The Spirit Behind '76
By Richard Klein
The 700 Club
CBN.com - At the dawn of
American history, the faith of our founding fathers was intricately
woven into the very fabric of this nation's freedom. We want to turn the spotlight on the
first president of the United States whose faith, humility and courage
helped to establish the destiny of our great nation.
From his youth, George Washington firmly believed that God's hand
was upon him personally. As a 23-year-old soldier during the French
and Indian War, he had four bullets pass through his coat and two
horses shot out from under him.
Yet he survived the conflict unscathed. Washington credited God for
his survival. Asked to serve as Commander in Chief of the Continental
Army, General Washington incorporated his deep personal faith in the
very commands he issued to the newly formed forces.
In one of his earliest general orders dated July 9, 1776, Washington
outlined his personal convictions for the men who served under his
"General Washington hopes and trusts that every officer and man
will endeavor to live, and act, as becomes a Christian soldier defending
the dearest rights and liberties of his country. To the distinguished
character of Patriot it should be our highest glory to add the more
distinguished character of Christian."
Not content to merely inspire with high ideals, Washington included
in his general orders specific directives for regular and earnest
The earliest days of the Revolution provided unparalleled opportunities
for Washington to act upon his forthright faith. It was the events
of one extraordinary day in August of 1776 that definitely underscored
the miraculous intervention of God in the course of America's destiny.
Faced with a fact of America's declared independence, the British
military command determined that the key to suppressing the rebellion
lay in the domination of New York.
The army that controlled access to the Hudson River would control
the lines of supply for the colonies north and south of this strategic
Under the command of General William Howe, the British quickly established
a formidable presence in New York. The only impediment was the American-held
town of Brooklyn.
It was there on the western end of Long Island that General Washington
found himself nearly surrounded, outnumbered more than three to one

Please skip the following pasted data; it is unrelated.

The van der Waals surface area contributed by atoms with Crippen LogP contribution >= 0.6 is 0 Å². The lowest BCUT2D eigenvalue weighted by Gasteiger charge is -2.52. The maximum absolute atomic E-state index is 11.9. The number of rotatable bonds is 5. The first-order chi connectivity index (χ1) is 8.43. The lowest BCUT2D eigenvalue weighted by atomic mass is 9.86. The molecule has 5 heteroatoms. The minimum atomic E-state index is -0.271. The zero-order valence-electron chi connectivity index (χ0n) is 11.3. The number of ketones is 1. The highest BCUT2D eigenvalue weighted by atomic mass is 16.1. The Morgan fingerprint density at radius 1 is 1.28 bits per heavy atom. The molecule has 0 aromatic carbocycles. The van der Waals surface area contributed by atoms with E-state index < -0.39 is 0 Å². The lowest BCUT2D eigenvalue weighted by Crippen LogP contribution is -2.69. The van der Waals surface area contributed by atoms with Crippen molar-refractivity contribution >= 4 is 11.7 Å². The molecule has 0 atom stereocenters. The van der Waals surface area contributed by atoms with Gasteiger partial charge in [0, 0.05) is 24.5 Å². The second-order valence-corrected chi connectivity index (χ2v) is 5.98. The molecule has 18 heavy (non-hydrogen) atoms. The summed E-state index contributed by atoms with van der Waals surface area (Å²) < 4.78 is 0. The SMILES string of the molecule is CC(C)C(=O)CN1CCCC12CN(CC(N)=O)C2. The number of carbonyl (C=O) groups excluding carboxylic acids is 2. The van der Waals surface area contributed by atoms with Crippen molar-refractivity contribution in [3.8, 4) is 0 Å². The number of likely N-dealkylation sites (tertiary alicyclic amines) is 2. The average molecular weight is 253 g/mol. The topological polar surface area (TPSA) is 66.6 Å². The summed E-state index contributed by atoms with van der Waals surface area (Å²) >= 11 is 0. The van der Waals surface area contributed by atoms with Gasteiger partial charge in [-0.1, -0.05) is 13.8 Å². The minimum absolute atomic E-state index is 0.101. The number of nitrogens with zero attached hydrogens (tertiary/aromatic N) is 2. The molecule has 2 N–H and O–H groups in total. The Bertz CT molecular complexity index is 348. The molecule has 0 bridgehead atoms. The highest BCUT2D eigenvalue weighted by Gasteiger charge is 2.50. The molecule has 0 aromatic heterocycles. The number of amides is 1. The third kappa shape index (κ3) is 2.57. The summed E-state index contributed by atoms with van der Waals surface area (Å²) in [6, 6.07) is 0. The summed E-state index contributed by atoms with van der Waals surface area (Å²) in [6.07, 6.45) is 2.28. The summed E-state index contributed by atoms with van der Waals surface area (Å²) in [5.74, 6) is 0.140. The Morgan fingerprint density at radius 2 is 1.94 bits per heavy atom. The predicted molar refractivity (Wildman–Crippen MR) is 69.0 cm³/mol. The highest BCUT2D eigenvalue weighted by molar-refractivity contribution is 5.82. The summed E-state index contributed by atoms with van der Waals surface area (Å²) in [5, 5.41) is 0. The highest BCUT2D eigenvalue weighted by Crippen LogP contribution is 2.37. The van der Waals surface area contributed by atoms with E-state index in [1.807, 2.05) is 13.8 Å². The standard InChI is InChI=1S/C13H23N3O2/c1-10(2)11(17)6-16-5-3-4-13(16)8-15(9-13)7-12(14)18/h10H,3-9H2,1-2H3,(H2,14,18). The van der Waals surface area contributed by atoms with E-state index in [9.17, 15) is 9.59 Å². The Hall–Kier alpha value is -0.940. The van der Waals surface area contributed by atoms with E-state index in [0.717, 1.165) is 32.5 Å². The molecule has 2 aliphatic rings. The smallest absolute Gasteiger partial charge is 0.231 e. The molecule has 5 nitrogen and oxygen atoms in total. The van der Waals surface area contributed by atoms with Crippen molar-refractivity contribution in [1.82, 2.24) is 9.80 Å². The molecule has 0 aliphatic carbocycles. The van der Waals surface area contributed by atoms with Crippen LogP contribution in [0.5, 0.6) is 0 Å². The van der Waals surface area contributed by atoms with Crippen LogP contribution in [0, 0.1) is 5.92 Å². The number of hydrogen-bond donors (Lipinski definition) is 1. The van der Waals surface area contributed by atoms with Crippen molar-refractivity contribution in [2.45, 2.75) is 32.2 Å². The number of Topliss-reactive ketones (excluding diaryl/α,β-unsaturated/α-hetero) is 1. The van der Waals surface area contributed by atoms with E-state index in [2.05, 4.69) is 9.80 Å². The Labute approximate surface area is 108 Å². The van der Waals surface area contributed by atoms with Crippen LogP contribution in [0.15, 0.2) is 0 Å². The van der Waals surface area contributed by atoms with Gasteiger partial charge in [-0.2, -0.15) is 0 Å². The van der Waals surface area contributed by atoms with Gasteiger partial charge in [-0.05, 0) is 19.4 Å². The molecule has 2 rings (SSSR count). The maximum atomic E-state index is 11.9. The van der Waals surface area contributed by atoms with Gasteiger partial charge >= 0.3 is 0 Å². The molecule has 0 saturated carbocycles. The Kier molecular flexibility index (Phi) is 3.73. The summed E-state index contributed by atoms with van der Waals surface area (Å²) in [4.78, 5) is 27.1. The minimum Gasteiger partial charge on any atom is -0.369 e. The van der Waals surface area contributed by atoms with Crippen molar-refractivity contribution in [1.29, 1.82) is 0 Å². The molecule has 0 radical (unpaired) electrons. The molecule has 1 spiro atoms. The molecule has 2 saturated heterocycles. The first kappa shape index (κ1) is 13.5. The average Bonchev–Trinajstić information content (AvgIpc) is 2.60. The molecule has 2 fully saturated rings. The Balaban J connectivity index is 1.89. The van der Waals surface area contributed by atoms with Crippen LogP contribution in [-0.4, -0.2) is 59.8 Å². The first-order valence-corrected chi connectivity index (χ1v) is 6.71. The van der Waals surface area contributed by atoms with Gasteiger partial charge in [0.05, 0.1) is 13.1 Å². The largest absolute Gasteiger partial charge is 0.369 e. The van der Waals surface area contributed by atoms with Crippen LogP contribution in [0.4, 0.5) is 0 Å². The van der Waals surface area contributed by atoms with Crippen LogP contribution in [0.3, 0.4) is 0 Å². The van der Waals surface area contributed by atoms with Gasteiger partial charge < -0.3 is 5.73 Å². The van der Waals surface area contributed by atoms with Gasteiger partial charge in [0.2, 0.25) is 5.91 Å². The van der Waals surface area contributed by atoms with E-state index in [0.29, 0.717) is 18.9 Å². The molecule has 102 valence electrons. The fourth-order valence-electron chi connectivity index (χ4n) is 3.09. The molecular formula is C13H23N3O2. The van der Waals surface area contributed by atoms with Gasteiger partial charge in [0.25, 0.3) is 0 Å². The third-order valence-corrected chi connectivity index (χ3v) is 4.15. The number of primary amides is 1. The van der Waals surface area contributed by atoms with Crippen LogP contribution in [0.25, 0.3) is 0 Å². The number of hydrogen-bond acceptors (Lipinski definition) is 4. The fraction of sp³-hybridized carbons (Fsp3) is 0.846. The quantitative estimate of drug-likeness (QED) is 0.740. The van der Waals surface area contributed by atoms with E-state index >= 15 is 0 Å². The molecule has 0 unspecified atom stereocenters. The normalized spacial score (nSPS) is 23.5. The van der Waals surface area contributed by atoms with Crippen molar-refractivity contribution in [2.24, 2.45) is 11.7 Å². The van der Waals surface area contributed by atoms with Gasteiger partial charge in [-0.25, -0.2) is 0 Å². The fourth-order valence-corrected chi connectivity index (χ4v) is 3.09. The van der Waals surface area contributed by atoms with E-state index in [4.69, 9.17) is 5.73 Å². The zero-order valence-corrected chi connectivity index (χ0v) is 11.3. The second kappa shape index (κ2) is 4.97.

by a better trained, better equipped enemy.
However, when circumstances seemed to spell defeat, a miraculous
series of events began to unfold. Amazingly, the very capable and
seasoned General Howe failed to capitalize on his obvious military
advantage. Throughout the afternoon, the evening, and the following
morning, Washington's forces tensed for an attack that never materialized.
By the afternoon of August 28, northeast winds drove a chilling rain
across the East River, preventing the British fleet from launching
any offensive maneuver.
Inspired by the delay, General Washington formulated a daring strategy
of escape. Under the storm's cover, he began to remove his beleaguered
army by small boats, enabling them to join other American forces a
full mile behind enemy lines. As night fell, the inclement weather
dissipated and still, Washington's army continued its evacuation without
detection. But as the morning sun dawned, the Americans calculated
that at least three more hours were needed to transport the last of
the 8,000 troops.
One who was actually there best describes what happened next. Major
Ben Talimadge, a member of the Continental Army, wrote:
"At this time a very dense fog began to rise, and it seemed to settle
in a peculiar manner over both encampments. I recollect this providential
occurrence perfectly well, and so very dense was the atmosphere that
I could scarcely discern a man at six yards' distance. We tarried
until the sun had risen, but fog remained as dense as ever."
What the British discovered when the fog lifted was an empty and
abandoned encampment. Washington's army had seemingly vanished, along
with all their provisions, cannons and even horses. Instead of defeat,
the Americans experienced a temporary setback and regrouped to fight
on at a future successful date.
How did General George Washington portray his personal role in the
"I was but the humble agent of a favoring heaven, whose benign influence
was so often manifested in our behalf, and to whom the praise of victory
alone is due."
Why Washington is 'The Father of Our Country'
David Barton: Our Christian Heritage
George Washington's Prayer Journal
The Declaration of Independence
The Constitution of the
United States of America
More Church History on Spiritual Life
More from Spiritual Life
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